Bizarre toilet problem

Greetings all:
Well, we decided to replace the wax ring in the downstairs toilet today. Only problem was that the bolts were rusted out and we had to use the hacksaw to get them off. Time consuming, but not a big deal.
So we go upon our merry way, get the bolts off, install the new ring and put everything back together again. Looks great - except when you flush, water appears on the floor. Upon a closer inspection, we find, of all things, a HOLE in the porcelain! Quite small, can't fit my pinky into it. It's not far from the floor, and doesn't leak until you flush and the water goes down, it's not right in the bowl.
Is there anything out there that can fix such a thing, plug the hole? Or do I need a new toilet?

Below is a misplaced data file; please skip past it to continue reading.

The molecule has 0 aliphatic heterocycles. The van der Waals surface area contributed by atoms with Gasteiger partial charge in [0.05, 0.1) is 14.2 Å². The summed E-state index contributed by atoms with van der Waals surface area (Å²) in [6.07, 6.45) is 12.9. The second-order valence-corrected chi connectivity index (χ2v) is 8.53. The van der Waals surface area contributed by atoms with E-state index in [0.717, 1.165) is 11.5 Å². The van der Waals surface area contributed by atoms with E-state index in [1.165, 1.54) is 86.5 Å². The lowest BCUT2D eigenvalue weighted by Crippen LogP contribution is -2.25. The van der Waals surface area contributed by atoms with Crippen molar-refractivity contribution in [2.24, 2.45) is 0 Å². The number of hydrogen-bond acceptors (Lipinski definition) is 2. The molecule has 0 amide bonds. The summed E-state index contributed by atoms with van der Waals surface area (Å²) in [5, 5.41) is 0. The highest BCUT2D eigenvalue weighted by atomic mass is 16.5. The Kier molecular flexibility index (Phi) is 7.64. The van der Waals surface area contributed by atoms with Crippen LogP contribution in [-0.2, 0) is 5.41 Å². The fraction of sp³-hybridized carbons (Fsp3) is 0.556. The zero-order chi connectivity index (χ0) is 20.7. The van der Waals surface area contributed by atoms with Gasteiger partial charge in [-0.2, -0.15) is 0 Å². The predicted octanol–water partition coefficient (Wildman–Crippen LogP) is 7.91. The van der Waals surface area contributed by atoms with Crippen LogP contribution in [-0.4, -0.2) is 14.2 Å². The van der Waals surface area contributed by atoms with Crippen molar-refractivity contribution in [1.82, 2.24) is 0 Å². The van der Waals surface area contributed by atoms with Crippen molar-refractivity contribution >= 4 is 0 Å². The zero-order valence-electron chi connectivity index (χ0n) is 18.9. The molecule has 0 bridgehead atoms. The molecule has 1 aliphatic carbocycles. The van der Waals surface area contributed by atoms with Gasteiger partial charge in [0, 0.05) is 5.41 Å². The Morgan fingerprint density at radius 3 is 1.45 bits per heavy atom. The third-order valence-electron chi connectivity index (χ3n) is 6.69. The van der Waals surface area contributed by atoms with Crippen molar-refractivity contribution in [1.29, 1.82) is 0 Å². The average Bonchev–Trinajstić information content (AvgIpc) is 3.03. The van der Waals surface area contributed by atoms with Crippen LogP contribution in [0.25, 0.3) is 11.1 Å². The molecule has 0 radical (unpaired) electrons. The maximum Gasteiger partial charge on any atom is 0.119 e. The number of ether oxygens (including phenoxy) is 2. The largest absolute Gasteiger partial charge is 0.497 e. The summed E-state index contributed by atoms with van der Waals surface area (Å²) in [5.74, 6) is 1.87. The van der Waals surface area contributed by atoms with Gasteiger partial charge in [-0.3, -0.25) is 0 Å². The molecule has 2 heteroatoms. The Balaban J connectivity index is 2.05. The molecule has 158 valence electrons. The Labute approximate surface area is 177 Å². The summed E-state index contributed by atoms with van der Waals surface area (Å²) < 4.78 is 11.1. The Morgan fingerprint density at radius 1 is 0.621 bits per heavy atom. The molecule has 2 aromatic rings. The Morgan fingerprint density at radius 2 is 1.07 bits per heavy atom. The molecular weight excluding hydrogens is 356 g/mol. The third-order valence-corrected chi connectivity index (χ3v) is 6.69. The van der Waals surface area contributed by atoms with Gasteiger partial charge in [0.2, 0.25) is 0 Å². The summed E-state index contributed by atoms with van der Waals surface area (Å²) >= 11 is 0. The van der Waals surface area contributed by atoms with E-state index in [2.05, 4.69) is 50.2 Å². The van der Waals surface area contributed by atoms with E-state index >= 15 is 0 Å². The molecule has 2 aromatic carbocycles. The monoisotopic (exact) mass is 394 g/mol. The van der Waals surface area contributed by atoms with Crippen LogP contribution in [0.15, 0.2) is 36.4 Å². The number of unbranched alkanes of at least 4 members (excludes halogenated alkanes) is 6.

Thanks,
KD
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KD wrote:

Bite the bullet on this one and spring for a new toilet. You don't want a rotted out floor to come back and bite you...
Jim
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That's what I figured. Even if I were able to repair the hole, there's probably a good chance that a crack would result, and I'd have to buy a new one anyhow.
Thanks,
KD

put
water
a
far
down,
do
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If I was in the biz I would agree with replacing the toilet but a "hole?" If just a round defect hole goop comes to mind as there is no strength or heat aspects. OTOH if it is a "crack" then one could expect it to spread and replacement is clearly indicated.

put
water
a
far
down,
do
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i agree. there's a big 'hole' in the bottom and a wax ring keeps it from leaking. i suspect something like jb weld would plug a 'hole'. but if its a crack, thats another story.
randy
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KD wrote: